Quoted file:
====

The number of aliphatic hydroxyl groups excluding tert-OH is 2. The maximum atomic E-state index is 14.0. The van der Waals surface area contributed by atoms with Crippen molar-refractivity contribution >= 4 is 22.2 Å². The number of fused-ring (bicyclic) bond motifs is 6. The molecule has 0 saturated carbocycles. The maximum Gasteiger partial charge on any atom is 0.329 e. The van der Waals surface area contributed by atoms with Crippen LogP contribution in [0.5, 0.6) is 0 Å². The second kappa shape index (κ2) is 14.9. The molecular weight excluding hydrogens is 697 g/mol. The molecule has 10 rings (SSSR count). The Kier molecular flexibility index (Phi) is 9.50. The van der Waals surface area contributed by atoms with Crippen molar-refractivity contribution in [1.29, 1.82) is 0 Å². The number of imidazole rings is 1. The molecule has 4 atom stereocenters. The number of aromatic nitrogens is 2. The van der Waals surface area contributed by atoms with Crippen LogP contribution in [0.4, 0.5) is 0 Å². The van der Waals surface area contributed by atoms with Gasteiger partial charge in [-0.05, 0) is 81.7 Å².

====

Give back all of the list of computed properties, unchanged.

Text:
The number of aliphatic hydroxyl groups excluding tert-OH is 2. The maximum atomic E-state index is 14.0. The van der Waals surface area contributed by atoms with Crippen molar-refractivity contribution >= 4 is 22.2 Å². The number of fused-ring (bicyclic) bond motifs is 6. The molecule has 0 saturated carbocycles. The maximum Gasteiger partial charge on any atom is 0.329 e. The van der Waals surface area contributed by atoms with Crippen LogP contribution in [0.5, 0.6) is 0 Å². The second kappa shape index (κ2) is 14.9. The molecular weight excluding hydrogens is 697 g/mol. The molecule has 10 rings (SSSR count). The Kier molecular flexibility index (Phi) is 9.50. The van der Waals surface area contributed by atoms with Crippen molar-refractivity contribution in [1.29, 1.82) is 0 Å². The number of imidazole rings is 1. The molecule has 4 atom stereocenters. The number of aromatic nitrogens is 2. The van der Waals surface area contributed by atoms with Crippen LogP contribution in [0.4, 0.5) is 0 Å². The van der Waals surface area contributed by atoms with Gasteiger partial charge in [-0.05, 0) is 81.7 Å².